New Drugs To Combat Mutant Bugs

by Medindia Content Team on  July 11, 2006 at 2:24 PM Drug News   - G J E 4
New Drugs To Combat Mutant Bugs
A newly approved drug to battle super bugs, including MRSA, has found its way to the markets of Scotland.

Clinicians welcomed the news as Tygacil, is one of the few new antibiotics to come on to the market in the past 15 years.

Micro organisms have undergone mutations that enabled them to develop resistance to the existing antibiotics, leading to widespread infections, such as MRSA, in hospitals.

The new drug Tygacil is said to be very effective against bacteria.

Restrictions on its use, put in place by the Scottish Medicines Consortium, indicates that it can be used only as the second or third line of attack under directions from microbiologist or a specialist in infectious diseases.

These measures are in place to help prevent bugs developing resistance to the new drug.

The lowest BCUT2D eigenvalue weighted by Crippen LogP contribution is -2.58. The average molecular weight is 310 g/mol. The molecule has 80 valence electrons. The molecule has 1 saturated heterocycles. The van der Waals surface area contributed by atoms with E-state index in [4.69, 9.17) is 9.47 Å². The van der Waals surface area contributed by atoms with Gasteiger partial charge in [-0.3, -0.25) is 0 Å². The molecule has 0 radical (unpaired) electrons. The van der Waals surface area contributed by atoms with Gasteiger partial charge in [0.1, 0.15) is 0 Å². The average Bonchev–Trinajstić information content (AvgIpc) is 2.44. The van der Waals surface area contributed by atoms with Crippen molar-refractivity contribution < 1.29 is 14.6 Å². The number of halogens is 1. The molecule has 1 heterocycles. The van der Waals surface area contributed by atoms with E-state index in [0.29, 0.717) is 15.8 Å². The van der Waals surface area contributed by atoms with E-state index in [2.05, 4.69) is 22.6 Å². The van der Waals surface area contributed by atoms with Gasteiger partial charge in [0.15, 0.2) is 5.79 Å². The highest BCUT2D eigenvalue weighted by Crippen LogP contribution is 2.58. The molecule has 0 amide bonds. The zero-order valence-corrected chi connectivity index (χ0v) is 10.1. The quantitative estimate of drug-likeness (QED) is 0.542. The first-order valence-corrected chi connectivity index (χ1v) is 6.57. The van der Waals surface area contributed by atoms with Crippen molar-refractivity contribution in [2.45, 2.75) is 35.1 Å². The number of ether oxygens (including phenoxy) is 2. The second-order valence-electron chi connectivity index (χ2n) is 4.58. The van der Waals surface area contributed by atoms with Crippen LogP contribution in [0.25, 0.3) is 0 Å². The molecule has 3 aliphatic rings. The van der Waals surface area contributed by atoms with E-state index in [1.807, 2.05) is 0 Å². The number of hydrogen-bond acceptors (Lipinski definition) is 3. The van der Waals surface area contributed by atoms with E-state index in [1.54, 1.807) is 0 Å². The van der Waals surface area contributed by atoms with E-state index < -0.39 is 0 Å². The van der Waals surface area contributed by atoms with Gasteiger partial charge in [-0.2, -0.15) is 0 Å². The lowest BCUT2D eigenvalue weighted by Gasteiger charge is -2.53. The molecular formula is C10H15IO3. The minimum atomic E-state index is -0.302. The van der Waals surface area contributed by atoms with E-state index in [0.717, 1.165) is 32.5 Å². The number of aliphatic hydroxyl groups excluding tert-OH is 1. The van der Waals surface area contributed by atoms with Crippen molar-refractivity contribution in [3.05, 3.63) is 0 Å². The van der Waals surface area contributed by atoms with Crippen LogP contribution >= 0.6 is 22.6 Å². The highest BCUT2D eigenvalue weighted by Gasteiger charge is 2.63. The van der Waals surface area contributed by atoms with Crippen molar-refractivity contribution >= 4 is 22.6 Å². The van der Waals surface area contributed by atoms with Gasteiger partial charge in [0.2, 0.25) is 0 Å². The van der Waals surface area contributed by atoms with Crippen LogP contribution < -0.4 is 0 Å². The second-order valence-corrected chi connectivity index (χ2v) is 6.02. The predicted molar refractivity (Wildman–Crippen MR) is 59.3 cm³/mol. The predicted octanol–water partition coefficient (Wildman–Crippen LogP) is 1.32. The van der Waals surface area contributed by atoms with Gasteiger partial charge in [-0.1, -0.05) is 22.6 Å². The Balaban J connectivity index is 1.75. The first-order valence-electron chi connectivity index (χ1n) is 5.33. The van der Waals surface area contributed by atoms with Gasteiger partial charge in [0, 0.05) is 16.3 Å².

Consultant physician and honorary professor of infection at Ninewells Hospital, Dundee, Professor Dilip Nathwani praised the drug as a "welcome addition to our therapeutic arsenal".

Antibiotics- resistant hospital infections are a major issue for the Scottish health service. Research revealed that at the end of last year, 17.5% of patients who died following a surgery in Scotland in the year 2004, had developed an infection in hospital.

Professor Dilip Nathwani said, Tygacil offered an "important opportunity" to manage difficult infections although the treatment, costing up to Ģ937 for a course, is reported to have some side effects, including nausea and vomiting.

Another drug, Erbitux, described as the first new treatment in more than 20 years, for head and neck cancer, won the approval for use in Scotland, prior to its approval in England.

Trials found that when patients received the drug along with radiotherapy, their chances of survival improved significantly to about 20 months.

It is hoped that these drugs will provide the much-needed face-lift to the health services in Scotland.


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Is Tygacil a beta lactam group of cephalosporin -I wonder. Seems like an intersting drug for MRSA infection- a growing menace in hospitals today across the world.
shroff53 Tuesday, July 11, 2006

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